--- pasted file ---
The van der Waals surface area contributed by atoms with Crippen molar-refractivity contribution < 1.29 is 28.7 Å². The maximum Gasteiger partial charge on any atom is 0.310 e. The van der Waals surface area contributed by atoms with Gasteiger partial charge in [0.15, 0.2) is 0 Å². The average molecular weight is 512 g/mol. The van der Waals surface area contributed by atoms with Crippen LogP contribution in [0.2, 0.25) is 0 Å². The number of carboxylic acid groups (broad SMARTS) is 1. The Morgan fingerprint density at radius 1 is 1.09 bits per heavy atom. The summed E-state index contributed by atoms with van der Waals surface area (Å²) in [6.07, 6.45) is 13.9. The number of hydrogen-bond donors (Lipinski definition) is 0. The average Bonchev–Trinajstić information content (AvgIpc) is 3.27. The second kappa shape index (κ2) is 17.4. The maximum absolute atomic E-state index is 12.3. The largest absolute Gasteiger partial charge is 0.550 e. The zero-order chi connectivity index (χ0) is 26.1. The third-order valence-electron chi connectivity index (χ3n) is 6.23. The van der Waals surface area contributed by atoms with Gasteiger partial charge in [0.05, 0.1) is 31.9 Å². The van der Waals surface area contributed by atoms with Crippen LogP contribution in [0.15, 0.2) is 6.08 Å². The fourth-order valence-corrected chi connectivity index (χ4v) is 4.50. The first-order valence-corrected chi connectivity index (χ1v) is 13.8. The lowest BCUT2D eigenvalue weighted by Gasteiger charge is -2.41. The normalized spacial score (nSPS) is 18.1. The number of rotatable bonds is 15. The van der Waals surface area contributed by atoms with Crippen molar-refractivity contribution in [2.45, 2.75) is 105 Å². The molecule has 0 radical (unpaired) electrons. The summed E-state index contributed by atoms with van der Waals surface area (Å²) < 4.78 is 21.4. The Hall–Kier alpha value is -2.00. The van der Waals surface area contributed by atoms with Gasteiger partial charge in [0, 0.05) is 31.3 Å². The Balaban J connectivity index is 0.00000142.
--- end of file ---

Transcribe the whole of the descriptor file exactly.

The van der Waals surface area contributed by atoms with Crippen molar-refractivity contribution < 1.29 is 28.7 Å². The maximum Gasteiger partial charge on any atom is 0.310 e. The van der Waals surface area contributed by atoms with Gasteiger partial charge in [0.15, 0.2) is 0 Å². The average molecular weight is 512 g/mol. The van der Waals surface area contributed by atoms with Crippen LogP contribution in [0.2, 0.25) is 0 Å². The number of carboxylic acid groups (broad SMARTS) is 1. The Morgan fingerprint density at radius 1 is 1.09 bits per heavy atom. The summed E-state index contributed by atoms with van der Waals surface area (Å²) in [6.07, 6.45) is 13.9. The number of hydrogen-bond donors (Lipinski definition) is 0. The average Bonchev–Trinajstić information content (AvgIpc) is 3.27. The second kappa shape index (κ2) is 17.4. The maximum absolute atomic E-state index is 12.3. The largest absolute Gasteiger partial charge is 0.550 e. The zero-order chi connectivity index (χ0) is 26.1. The third-order valence-electron chi connectivity index (χ3n) is 6.23. The van der Waals surface area contributed by atoms with Gasteiger partial charge in [0.05, 0.1) is 31.9 Å². The van der Waals surface area contributed by atoms with Crippen LogP contribution in [0.15, 0.2) is 6.08 Å². The fourth-order valence-corrected chi connectivity index (χ4v) is 4.50. The first-order valence-corrected chi connectivity index (χ1v) is 13.8. The lowest BCUT2D eigenvalue weighted by Gasteiger charge is -2.41. The normalized spacial score (nSPS) is 18.1. The number of rotatable bonds is 15. The van der Waals surface area contributed by atoms with Crippen molar-refractivity contribution in [2.45, 2.75) is 105 Å². The molecule has 0 radical (unpaired) electrons. The summed E-state index contributed by atoms with van der Waals surface area (Å²) < 4.78 is 21.4. The Hall–Kier alpha value is -2.00. The van der Waals surface area contributed by atoms with Gasteiger partial charge in [0, 0.05) is 31.3 Å². The Balaban J connectivity index is 0.00000142.